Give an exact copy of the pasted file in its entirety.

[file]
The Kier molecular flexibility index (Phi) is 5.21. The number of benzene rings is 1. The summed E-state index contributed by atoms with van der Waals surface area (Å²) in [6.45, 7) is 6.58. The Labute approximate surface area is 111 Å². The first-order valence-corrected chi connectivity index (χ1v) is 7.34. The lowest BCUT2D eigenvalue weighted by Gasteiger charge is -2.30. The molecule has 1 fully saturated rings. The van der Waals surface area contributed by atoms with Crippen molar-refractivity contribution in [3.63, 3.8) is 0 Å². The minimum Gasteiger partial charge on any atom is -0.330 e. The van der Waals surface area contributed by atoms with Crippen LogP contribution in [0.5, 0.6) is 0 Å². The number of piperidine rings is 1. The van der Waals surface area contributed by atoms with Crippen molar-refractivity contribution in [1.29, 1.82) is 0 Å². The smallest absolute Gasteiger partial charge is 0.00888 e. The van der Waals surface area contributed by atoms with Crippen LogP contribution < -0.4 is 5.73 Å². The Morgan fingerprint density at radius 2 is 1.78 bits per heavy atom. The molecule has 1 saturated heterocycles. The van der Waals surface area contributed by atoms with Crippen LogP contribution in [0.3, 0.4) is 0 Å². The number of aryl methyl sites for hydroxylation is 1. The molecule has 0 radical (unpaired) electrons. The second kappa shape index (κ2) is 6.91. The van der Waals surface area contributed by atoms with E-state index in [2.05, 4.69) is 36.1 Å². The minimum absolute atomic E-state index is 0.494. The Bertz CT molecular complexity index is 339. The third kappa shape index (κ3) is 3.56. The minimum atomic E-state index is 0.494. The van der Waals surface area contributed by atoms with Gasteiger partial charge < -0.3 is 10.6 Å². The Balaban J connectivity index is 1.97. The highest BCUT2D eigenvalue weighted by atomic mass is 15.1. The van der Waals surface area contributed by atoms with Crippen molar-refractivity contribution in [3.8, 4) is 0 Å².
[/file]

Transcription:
The Kier molecular flexibility index (Phi) is 5.21. The number of benzene rings is 1. The summed E-state index contributed by atoms with van der Waals surface area (Å²) in [6.45, 7) is 6.58. The Labute approximate surface area is 111 Å². The first-order valence-corrected chi connectivity index (χ1v) is 7.34. The lowest BCUT2D eigenvalue weighted by Gasteiger charge is -2.30. The molecule has 1 fully saturated rings. The van der Waals surface area contributed by atoms with Crippen molar-refractivity contribution in [3.63, 3.8) is 0 Å². The minimum Gasteiger partial charge on any atom is -0.330 e. The van der Waals surface area contributed by atoms with Crippen LogP contribution in [0.5, 0.6) is 0 Å². The number of piperidine rings is 1. The van der Waals surface area contributed by atoms with Crippen molar-refractivity contribution in [1.29, 1.82) is 0 Å². The smallest absolute Gasteiger partial charge is 0.00888 e. The van der Waals surface area contributed by atoms with Crippen LogP contribution < -0.4 is 5.73 Å². The Morgan fingerprint density at radius 2 is 1.78 bits per heavy atom. The molecule has 1 saturated heterocycles. The van der Waals surface area contributed by atoms with Crippen LogP contribution in [0.3, 0.4) is 0 Å². The number of aryl methyl sites for hydroxylation is 1. The molecule has 0 radical (unpaired) electrons. The second kappa shape index (κ2) is 6.91. The van der Waals surface area contributed by atoms with E-state index in [2.05, 4.69) is 36.1 Å². The minimum absolute atomic E-state index is 0.494. The Bertz CT molecular complexity index is 339. The third kappa shape index (κ3) is 3.56. The minimum atomic E-state index is 0.494. The van der Waals surface area contributed by atoms with Gasteiger partial charge < -0.3 is 10.6 Å². The Balaban J connectivity index is 1.97. The highest BCUT2D eigenvalue weighted by atomic mass is 15.1. The van der Waals surface area contributed by atoms with Crippen molar-refractivity contribution in [3.8, 4) is 0 Å².